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Power Supply capable of shocking soil

Discussion in 'Electronic Basics' started by [email protected], Mar 26, 2005.

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  1. Guest

    Hi, I'm working on a biology project at my high school. I'm raising
    worms in a small tank of dirt (about 1.5 feet long 1 foot tall 1 foot
    wide). I heard worms could be drawn up through the soil by passing an
    electric current through it. Here's my problem, I tried using my
    teachers power supply connected to two iron nails in the damp soil. The
    power supply plugs into the wall and provides from 0-20 volts either AC
    or DC to the probes. I don't know an exceptional amount about
    electricity but I used a voltage meter to measure the voltage passing
    through the soil. I measured 10 volts through the soil when the supply
    was set to its highest (20 volts). Is this sufficient information to
    calculate current?

    I was only able to draw up one worm with this weak amount of energy. I
    understand it is current and not voltage that will be the determining
    factor here. I would like to design a power supply of my own. I have a
    transformer that is labeled with input 120 volt and output 24 volt. If
    I use this what will the current be? Is it safe relatively safe? I
    would like to give the worms a good shock without using something
    capable of killing a human. What is the power range I'm looking for
    and what do I need to get it there (just a transformer or more)?
    Should I rectify the output?

    All responses greatly appreciated, thank you.
  2. I don't know, but surplus stores used to advertise surplus phone
    ringers (ie from military field phones) as useful for bringing worms
    to the surface. These were hand-cranked generators, which I don't know
    the output of, but if someone else does it might answer the question.

  3. Andreas Rutz

    Andreas Rutz Guest

    It's around 100V AC , 20Hz for these old-stlye field telephones. Maybe ist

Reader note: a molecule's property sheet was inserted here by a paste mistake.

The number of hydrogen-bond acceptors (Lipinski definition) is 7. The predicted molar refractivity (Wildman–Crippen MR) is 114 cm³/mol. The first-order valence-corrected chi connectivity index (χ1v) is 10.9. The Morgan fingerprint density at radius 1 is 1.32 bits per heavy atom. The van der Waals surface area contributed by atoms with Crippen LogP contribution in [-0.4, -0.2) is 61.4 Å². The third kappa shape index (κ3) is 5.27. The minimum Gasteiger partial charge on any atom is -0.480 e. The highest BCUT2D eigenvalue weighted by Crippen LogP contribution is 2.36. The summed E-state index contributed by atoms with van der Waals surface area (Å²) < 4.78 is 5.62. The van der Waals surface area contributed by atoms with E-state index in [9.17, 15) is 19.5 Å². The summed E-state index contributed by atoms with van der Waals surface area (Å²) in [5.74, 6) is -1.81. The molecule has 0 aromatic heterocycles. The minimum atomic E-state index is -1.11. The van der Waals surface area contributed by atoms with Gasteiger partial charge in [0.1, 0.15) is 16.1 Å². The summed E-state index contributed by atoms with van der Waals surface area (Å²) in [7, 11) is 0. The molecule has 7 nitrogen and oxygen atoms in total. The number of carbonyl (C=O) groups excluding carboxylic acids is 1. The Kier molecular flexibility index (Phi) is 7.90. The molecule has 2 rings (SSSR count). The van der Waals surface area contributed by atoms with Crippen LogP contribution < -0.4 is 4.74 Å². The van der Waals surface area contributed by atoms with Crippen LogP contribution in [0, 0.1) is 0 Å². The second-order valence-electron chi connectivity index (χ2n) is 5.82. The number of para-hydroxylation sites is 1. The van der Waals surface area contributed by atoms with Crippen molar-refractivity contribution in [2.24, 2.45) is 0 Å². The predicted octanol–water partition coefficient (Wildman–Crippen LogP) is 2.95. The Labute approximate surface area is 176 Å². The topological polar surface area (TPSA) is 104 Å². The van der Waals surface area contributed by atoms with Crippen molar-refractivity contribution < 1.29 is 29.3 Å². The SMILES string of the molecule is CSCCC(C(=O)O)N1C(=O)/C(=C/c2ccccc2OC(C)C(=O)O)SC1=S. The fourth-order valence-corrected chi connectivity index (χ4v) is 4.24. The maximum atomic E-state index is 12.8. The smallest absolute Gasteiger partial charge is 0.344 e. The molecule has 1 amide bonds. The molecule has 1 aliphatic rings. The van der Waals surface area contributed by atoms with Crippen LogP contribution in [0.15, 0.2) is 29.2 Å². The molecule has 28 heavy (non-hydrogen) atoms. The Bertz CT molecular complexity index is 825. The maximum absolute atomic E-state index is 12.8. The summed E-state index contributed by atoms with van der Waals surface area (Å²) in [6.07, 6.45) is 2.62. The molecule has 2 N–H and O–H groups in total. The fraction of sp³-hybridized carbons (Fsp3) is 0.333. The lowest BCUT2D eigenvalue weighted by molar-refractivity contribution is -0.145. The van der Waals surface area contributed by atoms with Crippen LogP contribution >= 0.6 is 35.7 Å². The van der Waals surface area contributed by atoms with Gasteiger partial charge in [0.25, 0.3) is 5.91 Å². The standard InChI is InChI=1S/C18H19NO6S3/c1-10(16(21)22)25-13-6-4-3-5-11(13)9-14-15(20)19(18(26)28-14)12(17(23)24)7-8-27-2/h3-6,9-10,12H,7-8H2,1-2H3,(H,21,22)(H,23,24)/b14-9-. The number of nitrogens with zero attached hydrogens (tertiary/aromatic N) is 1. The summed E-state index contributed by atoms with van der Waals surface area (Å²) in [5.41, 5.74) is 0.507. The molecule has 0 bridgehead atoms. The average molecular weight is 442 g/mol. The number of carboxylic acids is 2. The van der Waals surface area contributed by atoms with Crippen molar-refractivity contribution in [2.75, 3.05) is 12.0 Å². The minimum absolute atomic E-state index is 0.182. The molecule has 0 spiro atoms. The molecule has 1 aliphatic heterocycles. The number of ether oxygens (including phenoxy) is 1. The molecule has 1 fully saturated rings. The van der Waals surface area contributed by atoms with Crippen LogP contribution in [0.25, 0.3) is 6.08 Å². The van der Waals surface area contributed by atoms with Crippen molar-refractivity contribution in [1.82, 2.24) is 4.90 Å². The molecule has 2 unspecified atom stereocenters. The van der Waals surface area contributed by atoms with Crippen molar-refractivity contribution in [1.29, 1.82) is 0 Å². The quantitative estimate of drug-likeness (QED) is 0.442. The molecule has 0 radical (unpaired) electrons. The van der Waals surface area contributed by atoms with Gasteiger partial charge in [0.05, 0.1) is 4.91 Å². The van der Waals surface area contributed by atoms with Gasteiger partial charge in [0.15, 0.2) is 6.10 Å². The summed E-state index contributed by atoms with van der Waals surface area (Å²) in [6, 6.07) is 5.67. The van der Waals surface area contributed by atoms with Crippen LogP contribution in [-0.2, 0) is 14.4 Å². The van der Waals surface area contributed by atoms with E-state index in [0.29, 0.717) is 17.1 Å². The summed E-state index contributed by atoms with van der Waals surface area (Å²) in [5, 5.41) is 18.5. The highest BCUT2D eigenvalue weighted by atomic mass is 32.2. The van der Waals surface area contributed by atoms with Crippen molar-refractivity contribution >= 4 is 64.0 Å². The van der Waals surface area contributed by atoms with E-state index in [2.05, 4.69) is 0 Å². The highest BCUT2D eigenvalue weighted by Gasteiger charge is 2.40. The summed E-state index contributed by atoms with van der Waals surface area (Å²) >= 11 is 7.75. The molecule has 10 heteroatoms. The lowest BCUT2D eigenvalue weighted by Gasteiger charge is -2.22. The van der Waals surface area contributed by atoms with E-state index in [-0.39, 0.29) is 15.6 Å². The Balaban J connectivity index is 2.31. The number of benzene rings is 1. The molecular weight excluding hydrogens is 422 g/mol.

is a possibility to use current limited mains voltage. Use an isolation
    transformer under any circumstances and be very careful what you are doing!
    Or get such a military phone...

  4. Lord Garth

    Lord Garth Guest

    I wonder if the fire ant would leave if the soil were energized?
  5. Eric R Snow

    Eric R Snow Guest

    I wonder if they would just catch on fire. But as to the question of
    bringing worms to the surface: How could you be so mean? Well, if you
    are that cruel, wanting to shock defenseless worms until they do your
    bidding and all, you'll need about 90 volts minimum. It seems AC works
    best. I dunno why, but that's what worked when I was a kid. And after
    you get all those worms to surface mebbe you should consider a career
    in the military working at Gitmo.
  6. Guest

    Fair radio them

    They had a hand crank generator on their site a while back that they
    touted as a good "worm shocker"
  7. When I was your age I grew red wigglers and Lousiana pinks to sell in bait
    shops. (A truly gross out way for a teenager to earn pocket money) I had
    12 beds about 4'x16' full of cow manure and yard clippings. When I needed
    to harvest a bed I would sprinkle it with water and use an old crank type
    telephone generator. I would work down the bed with a couple of pieces of
    copper rod and the worms would come to the surface where I could scoop them
    up. Worked a lot better than a shovel or garden fork because it didn't
    damage the worms. Unfortunately I have no idea how much voltage it was but
    it could give a pretty good shock.

    Eventually I upgraded to a Model T spark coil from JC Whitney. The worms
    would just about jump into the bucket. :)

    Glenn Ashmore

    I'm building a 45' cutter in strip/composite. Watch my progress (or lack
    there of) at:
    Shameless Commercial Division:
  8. John

    John Guest

    WOW! You ever go fishing? These womanized "men" these days get on my fucking
  9. Eric R Snow

    Eric R Snow Guest

    Oh John, how can you say that? You've hurt my feelings! Sob! John, my
    post was meant to be tongue-in-cheek. If I was really worried about
    hurting worms why would I have posted the method to do it. Maybe you
    should drink a little more coffee before you read the posts. Or maybe
    I should stop my pathetic attempts at humor. I thought that the
    deliberate misspellings would sort of be a clue. Guess I was wrong.
    Not the first time.
    Eric R Snow
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